The music of iconic group ABBA reached audiences around the world once again this past weekend by way of the movie musical "Mamma Mia! Here We Go Again." As of press time, the original "Mamma Mia!" and the "Here We Go Again" soundtracks sit at No. 2 and No. 1 respectively on the iTunes chart. Even though the Swedish quartet parted ways in the early '80s, their classic pop songs stand the test of time. Thanks to ABBA's music getting shared through various projects throughout the decades, fans old and new continue to spend their money, money, money on the band's brand.
ABBA - an acronym made up of members Agnetha Fältskog, Björn Ulvaeus, Benny Andersson and Anni-Frid Lyngstad's first names - formed in 1972, but the band didn't come into global prominence until two years later at the Eurovision Song Contest. Representing Sweden, ABBA and the pop stomper "Waterloo" beat out entries from the other European countries, including the Cambridge-born Olivia Newton-John repping the United Kingdom. With disco flying high in the '70s, ABBA's polished Euro-pop lit up dance floors everywhere. Ulvaeus and Andersson's impeccable songwriting partnership brought to life by Fältskog and Lyngstad's alluring voices made for the perfect combination, especially on the dreamy mega-hit "Dancing Queen."
ABBA's tenure on top was brief but impactful and after a string of hits, the group gracefully bowed out of the spotlight at the end of 1982. During their time together, Agnetha, Björn, Benny and Anni-Frid put Sweden on the map and helped shaped the sound of pop music that followed. A new appreciation for ABBA's music emerged in 1992 when Gold: Greatest Hits was released and it went on to become the band's best-selling album worldwide (outselling all the original studio albums). Two years later, Ulvaeus and Andersson allowed some of ABBA's songs to be used in the comedy "Muriel's Wedding" and the LGBTQ classic "Priscilla, Queen of the Desert." That decade, Stockholm, the home of ABBA, was becoming a hit factory again.
In 1994, Swedes returned to the top of the charts with Ace of Base and smash hit "The Sign" produced by the late Denniz Pop. He went on to discover current hit-maker Max Martin. They cornered the teenage market from Stockholm with massive songs by the Backstreet Boys, Britney Spears and *NSYNC. A*Teens (short for ABBA Teens) formed in 1998 with Swedish singers Marie Serneholt, Dhani Lennevald, Sara Lumholdt and Amit Paul. Ulvaeus and Andersson let the teenage tribute act record ABBA's tracks, which resulted in 2000's The ABBA Generation album. A*Teens released electro-pop covers of "Queen," "Mamma Mia!" and "Super Trouper," allowing the ABBA's music to flourish against the pop acts of the time and resonate with a new generation of young listeners.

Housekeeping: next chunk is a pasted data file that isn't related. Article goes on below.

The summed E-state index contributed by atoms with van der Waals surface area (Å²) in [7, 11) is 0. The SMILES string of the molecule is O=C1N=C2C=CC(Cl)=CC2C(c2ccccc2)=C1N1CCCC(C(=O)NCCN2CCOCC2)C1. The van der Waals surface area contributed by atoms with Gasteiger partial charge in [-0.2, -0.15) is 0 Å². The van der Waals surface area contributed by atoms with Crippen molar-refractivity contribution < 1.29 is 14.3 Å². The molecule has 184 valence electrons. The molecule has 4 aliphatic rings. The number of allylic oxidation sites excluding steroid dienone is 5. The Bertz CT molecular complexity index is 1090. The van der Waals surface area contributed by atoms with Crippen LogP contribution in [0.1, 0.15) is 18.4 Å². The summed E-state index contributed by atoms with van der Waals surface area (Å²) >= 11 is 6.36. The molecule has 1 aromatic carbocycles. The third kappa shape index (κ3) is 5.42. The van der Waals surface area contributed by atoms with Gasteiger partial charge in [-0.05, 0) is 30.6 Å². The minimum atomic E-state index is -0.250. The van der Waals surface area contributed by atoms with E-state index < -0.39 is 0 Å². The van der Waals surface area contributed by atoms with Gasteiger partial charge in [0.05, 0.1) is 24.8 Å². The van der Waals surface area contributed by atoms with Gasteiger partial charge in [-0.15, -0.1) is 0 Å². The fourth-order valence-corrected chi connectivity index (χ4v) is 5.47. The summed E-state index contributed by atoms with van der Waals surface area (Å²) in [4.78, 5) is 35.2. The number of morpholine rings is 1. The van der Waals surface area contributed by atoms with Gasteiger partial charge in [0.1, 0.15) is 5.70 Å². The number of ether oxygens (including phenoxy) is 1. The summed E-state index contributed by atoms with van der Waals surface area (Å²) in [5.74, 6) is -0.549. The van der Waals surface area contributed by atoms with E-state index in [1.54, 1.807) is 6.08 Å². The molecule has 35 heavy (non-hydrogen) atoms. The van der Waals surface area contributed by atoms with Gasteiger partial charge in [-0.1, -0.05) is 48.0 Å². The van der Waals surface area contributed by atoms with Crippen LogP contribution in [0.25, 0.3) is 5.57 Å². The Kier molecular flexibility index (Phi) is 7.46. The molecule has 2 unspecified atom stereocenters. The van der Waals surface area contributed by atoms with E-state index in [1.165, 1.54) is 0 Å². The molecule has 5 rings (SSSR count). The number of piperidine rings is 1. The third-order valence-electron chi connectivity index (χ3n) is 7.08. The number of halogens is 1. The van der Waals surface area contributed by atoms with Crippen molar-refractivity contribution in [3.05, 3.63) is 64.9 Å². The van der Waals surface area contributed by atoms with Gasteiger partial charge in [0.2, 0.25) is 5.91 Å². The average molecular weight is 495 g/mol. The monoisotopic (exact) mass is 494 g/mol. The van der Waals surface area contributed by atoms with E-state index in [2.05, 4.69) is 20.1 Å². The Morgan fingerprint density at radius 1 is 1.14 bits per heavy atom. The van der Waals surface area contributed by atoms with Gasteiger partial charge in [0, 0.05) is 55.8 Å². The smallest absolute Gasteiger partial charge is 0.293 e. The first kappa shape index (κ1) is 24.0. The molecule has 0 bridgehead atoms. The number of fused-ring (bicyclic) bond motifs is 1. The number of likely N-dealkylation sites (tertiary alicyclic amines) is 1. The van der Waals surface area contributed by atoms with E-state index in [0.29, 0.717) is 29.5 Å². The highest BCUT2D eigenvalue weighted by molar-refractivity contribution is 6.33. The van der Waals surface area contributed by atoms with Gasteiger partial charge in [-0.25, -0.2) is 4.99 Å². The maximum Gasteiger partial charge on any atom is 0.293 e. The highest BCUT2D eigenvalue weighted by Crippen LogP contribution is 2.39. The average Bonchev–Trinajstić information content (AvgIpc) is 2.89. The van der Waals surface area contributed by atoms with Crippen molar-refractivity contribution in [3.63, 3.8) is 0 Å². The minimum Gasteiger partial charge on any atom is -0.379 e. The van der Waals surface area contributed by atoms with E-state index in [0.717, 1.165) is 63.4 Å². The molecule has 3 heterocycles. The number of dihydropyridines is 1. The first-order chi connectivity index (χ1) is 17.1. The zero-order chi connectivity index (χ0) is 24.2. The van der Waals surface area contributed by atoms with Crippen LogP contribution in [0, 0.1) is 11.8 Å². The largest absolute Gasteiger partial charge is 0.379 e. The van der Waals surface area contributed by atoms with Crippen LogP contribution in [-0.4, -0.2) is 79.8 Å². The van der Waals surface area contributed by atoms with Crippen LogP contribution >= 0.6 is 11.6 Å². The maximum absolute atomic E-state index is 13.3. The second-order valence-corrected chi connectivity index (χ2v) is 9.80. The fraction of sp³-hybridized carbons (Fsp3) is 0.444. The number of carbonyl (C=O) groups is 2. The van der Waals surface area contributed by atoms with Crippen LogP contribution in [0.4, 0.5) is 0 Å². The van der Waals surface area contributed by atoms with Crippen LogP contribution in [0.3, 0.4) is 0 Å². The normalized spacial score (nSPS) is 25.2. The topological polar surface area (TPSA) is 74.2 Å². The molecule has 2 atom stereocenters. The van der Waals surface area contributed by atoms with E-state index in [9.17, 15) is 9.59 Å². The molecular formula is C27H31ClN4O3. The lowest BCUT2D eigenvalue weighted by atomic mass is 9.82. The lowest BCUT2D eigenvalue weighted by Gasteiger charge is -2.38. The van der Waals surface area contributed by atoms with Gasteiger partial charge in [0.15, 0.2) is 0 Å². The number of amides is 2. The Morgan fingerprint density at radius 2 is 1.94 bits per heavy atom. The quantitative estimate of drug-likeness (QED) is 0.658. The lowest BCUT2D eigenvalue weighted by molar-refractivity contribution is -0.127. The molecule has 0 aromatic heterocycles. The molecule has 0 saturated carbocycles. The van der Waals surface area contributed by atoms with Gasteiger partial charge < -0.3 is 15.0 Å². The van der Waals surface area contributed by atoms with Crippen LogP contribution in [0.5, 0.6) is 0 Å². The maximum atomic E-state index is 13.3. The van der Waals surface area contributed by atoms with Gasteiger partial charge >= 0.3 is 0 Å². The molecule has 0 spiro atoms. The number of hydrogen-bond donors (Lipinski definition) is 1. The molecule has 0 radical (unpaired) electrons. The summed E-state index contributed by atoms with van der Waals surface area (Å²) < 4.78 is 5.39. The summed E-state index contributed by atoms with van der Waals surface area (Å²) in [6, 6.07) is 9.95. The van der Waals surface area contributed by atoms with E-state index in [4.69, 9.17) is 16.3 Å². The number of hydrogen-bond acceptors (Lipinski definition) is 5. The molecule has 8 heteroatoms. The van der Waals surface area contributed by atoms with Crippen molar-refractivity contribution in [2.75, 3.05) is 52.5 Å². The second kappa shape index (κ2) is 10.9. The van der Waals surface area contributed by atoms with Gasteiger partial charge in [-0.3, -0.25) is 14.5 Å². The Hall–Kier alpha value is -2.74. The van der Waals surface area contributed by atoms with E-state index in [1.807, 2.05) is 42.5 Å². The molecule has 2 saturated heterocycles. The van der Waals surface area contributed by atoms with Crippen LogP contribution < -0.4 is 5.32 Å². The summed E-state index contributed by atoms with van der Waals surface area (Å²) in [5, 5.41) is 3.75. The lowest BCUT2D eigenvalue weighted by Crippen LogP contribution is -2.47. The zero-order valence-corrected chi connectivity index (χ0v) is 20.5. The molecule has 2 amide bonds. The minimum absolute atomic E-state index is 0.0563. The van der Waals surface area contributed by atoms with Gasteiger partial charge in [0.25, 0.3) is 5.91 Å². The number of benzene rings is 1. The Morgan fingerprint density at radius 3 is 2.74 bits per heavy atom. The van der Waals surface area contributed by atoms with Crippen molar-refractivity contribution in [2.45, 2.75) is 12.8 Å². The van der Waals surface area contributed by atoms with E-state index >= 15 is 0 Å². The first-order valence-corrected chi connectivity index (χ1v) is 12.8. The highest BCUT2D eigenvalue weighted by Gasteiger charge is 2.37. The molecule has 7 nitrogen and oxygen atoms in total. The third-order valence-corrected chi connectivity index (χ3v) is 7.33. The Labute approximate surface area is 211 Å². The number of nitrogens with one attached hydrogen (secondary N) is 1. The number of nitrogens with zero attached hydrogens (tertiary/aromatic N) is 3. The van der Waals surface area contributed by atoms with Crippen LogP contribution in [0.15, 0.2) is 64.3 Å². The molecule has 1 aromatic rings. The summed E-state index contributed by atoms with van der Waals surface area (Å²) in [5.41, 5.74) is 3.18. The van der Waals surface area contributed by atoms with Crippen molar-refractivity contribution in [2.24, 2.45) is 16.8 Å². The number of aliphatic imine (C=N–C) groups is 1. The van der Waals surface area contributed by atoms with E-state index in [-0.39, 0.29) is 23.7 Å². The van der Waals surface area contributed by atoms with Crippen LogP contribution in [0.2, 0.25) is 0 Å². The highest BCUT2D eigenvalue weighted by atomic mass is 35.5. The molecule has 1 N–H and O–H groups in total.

The biggest venture with ABBA music's debuted in London's West End in 1999, a musical called "Mamma Mia!" Producer Judy Craymer worked with Björn and Benny on creating a show built around the lyrics of ABBA's hits. "Mamma" expanded to Broadway in 2001 and continues to tour different countries around the world. After generating billions of dollars in ticket sales, the stage musical was adapted into the hit movie of the same name in 2008 with an all-star cast led by Meryl Streep and Amanda Seyfried. Exactly ten years later, the sequel "Mamma Mia! Here We Go Again" premiered this past weekend to similar global success with the addition of pop icon Cher and Andy Garcia covering "Fernando."
After decades of being away, the original members of ABBA are looking toward the future and have been active again in pulling together a planned tour for next year featuring holograms of the band from the late '70s. Fortunately, Agnetha, Björn, Benny and Anni-Frid's time together in the studio has also led to two completely new songs. The ABBA avatars will premiere "I Still Have Faith in You" on an NBC and BBC television special in December. ABBA's timeless tunes will live on and on and on.